But the comments by US officials did not stop at this level. As the protests reached a peak on Friday, president Obama was also forced to speak out on the issue. In a statement delivered to reporters last night, Mr. Obama said that his country is monitoring the situation in Egypt closely. Maintaining his administration's mild rhetoric and stand over the issue, Obama stated that he was "calling upon the Egyptian authorities to refrain from any violence against peaceful protesters"; nothing more than this, no sharp criticism despite the reported brutal crackdown of the government on the people. He also tried not to offend his most important ally in the region by urging the Egyptians to express themselves peacefully.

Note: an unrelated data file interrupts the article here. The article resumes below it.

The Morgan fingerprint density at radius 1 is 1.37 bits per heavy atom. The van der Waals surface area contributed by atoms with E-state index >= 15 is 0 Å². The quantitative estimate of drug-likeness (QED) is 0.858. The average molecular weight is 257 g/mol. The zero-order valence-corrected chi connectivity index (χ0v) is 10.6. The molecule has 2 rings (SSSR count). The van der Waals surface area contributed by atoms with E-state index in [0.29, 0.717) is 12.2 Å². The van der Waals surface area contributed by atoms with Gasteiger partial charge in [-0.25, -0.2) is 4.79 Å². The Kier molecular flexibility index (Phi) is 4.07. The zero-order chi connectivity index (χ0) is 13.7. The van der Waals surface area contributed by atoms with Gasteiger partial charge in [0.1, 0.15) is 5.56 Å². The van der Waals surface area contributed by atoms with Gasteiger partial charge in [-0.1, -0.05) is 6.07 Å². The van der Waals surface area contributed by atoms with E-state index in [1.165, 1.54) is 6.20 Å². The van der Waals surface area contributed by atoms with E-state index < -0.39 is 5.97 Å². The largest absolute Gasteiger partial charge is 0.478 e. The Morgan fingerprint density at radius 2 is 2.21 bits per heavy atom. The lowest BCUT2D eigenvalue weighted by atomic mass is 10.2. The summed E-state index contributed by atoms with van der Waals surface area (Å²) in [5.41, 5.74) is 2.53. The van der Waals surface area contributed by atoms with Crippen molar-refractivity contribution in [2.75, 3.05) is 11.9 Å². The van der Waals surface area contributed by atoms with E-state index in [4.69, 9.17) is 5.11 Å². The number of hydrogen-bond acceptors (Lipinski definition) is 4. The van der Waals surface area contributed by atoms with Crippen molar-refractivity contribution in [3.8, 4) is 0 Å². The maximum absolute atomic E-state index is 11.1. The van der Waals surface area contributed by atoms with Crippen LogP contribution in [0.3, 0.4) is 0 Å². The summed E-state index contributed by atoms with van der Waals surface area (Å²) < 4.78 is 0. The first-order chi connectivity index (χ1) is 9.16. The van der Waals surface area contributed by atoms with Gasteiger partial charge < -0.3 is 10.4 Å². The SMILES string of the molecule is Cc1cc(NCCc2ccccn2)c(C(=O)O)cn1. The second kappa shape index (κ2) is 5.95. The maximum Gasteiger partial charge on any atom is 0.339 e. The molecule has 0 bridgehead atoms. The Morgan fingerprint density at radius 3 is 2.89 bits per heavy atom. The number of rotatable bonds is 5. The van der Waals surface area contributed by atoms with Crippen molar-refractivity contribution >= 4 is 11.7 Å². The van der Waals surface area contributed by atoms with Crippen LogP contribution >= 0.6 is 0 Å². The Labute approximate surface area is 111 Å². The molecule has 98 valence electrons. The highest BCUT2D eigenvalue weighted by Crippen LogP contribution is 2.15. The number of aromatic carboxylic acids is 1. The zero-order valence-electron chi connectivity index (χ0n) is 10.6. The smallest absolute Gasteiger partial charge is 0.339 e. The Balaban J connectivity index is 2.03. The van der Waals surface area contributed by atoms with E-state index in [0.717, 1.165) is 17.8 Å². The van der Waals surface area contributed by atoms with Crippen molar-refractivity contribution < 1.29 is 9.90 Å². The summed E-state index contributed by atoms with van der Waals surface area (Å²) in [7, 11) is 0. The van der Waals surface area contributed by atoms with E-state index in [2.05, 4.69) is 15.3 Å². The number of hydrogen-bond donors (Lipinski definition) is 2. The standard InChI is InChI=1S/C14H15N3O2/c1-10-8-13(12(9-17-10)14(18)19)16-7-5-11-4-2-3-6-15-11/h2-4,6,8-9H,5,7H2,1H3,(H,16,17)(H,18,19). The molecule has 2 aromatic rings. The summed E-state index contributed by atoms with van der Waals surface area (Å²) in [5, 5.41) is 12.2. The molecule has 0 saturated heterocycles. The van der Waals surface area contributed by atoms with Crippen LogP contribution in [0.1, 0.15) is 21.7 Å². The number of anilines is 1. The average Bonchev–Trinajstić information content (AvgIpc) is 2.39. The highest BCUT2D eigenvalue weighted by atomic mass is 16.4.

Acting like an apologist for the dictatorial regime, Obama pointed to Mubarak's address to his people saying, "when President Mubarak addressed the Egyptian people tonight, he pledged a better democracy and greater economic opportunity. I just spoke to him after his speech. And I told him he has a responsibility to give meaning to those words, to take concrete steps and actions that deliver on that promise."

At the end of his speech, and after showing up some support for the Egyptians, Obama made it clear that his country will continue to work with the Egyptian government, closing his eyes to the main demand of the people of Egypt who want Mubarak out of power.